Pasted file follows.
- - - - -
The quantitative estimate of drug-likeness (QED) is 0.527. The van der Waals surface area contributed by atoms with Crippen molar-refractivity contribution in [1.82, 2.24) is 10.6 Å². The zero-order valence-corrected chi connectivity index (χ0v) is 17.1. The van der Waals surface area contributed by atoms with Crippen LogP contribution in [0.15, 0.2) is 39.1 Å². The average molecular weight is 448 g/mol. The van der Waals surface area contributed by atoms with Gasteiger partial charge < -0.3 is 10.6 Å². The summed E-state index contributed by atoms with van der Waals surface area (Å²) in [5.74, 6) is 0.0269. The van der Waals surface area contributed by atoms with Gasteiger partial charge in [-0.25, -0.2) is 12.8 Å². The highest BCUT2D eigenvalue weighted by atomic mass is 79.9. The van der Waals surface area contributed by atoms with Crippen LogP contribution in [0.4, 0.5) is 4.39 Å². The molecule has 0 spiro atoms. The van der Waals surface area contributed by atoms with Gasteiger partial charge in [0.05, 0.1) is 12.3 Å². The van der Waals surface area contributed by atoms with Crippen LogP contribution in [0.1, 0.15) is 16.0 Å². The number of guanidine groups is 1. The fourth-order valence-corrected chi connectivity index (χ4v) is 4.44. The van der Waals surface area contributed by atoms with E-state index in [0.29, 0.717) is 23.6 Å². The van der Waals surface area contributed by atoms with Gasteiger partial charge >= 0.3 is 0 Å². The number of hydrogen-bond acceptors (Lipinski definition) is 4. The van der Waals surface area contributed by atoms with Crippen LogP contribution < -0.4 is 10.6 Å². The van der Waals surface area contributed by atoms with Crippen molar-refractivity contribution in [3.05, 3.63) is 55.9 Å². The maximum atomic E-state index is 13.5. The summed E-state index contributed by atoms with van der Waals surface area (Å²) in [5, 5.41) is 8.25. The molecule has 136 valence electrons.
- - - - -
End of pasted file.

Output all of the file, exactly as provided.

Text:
The quantitative estimate of drug-likeness (QED) is 0.527. The van der Waals surface area contributed by atoms with Crippen molar-refractivity contribution in [1.82, 2.24) is 10.6 Å². The zero-order valence-corrected chi connectivity index (χ0v) is 17.1. The van der Waals surface area contributed by atoms with Crippen LogP contribution in [0.15, 0.2) is 39.1 Å². The average molecular weight is 448 g/mol. The van der Waals surface area contributed by atoms with Gasteiger partial charge < -0.3 is 10.6 Å². The summed E-state index contributed by atoms with van der Waals surface area (Å²) in [5.74, 6) is 0.0269. The van der Waals surface area contributed by atoms with Gasteiger partial charge in [-0.25, -0.2) is 12.8 Å². The highest BCUT2D eigenvalue weighted by atomic mass is 79.9. The van der Waals surface area contributed by atoms with Crippen LogP contribution in [0.4, 0.5) is 4.39 Å². The molecule has 0 spiro atoms. The van der Waals surface area contributed by atoms with Gasteiger partial charge in [0.05, 0.1) is 12.3 Å². The van der Waals surface area contributed by atoms with Crippen LogP contribution in [0.1, 0.15) is 16.0 Å². The number of guanidine groups is 1. The fourth-order valence-corrected chi connectivity index (χ4v) is 4.44. The van der Waals surface area contributed by atoms with E-state index in [0.29, 0.717) is 23.6 Å². The van der Waals surface area contributed by atoms with Gasteiger partial charge >= 0.3 is 0 Å². The number of hydrogen-bond acceptors (Lipinski definition) is 4. The van der Waals surface area contributed by atoms with Crippen LogP contribution < -0.4 is 10.6 Å². The van der Waals surface area contributed by atoms with Crippen molar-refractivity contribution in [3.05, 3.63) is 55.9 Å². The maximum atomic E-state index is 13.5. The summed E-state index contributed by atoms with van der Waals surface area (Å²) in [5, 5.41) is 8.25. The molecule has 136 valence electrons.